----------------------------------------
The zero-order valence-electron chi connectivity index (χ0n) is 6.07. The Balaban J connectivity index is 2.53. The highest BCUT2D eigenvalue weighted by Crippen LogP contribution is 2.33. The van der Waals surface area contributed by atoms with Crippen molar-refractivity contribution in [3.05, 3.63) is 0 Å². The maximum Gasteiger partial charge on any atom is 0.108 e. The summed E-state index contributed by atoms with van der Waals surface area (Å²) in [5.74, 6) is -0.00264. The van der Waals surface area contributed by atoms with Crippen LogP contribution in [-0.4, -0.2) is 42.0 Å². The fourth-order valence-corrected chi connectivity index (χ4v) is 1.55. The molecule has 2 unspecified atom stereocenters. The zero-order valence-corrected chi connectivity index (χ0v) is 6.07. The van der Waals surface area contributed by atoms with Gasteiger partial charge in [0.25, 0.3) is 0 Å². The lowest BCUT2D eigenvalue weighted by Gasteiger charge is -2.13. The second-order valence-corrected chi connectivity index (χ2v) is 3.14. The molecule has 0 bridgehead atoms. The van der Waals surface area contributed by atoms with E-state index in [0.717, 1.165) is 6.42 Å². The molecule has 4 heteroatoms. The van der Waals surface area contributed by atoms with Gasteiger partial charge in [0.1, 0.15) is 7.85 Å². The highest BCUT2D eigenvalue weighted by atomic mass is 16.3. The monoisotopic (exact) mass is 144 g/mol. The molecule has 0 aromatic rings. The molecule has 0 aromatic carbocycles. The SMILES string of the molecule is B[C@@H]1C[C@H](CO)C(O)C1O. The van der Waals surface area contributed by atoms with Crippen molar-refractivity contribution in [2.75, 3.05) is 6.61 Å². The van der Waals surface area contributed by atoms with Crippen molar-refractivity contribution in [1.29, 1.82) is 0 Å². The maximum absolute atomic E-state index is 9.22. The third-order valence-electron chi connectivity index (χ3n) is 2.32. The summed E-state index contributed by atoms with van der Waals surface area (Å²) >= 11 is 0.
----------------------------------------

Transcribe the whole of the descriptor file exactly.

The zero-order valence-electron chi connectivity index (χ0n) is 6.07. The Balaban J connectivity index is 2.53. The highest BCUT2D eigenvalue weighted by Crippen LogP contribution is 2.33. The van der Waals surface area contributed by atoms with Crippen molar-refractivity contribution in [3.05, 3.63) is 0 Å². The maximum Gasteiger partial charge on any atom is 0.108 e. The summed E-state index contributed by atoms with van der Waals surface area (Å²) in [5.74, 6) is -0.00264. The van der Waals surface area contributed by atoms with Crippen LogP contribution in [-0.4, -0.2) is 42.0 Å². The fourth-order valence-corrected chi connectivity index (χ4v) is 1.55. The molecule has 2 unspecified atom stereocenters. The zero-order valence-corrected chi connectivity index (χ0v) is 6.07. The van der Waals surface area contributed by atoms with Gasteiger partial charge in [0.25, 0.3) is 0 Å². The lowest BCUT2D eigenvalue weighted by Gasteiger charge is -2.13. The second-order valence-corrected chi connectivity index (χ2v) is 3.14. The molecule has 0 bridgehead atoms. The van der Waals surface area contributed by atoms with E-state index in [0.717, 1.165) is 6.42 Å². The molecule has 4 heteroatoms. The van der Waals surface area contributed by atoms with Gasteiger partial charge in [0.1, 0.15) is 7.85 Å². The highest BCUT2D eigenvalue weighted by atomic mass is 16.3. The monoisotopic (exact) mass is 144 g/mol. The molecule has 0 aromatic rings. The molecule has 0 aromatic carbocycles. The SMILES string of the molecule is B[C@@H]1C[C@H](CO)C(O)C1O. The van der Waals surface area contributed by atoms with Crippen molar-refractivity contribution in [2.75, 3.05) is 6.61 Å². The van der Waals surface area contributed by atoms with Crippen molar-refractivity contribution in [1.29, 1.82) is 0 Å². The maximum absolute atomic E-state index is 9.22. The third-order valence-electron chi connectivity index (χ3n) is 2.32. The summed E-state index contributed by atoms with van der Waals surface area (Å²) >= 11 is 0.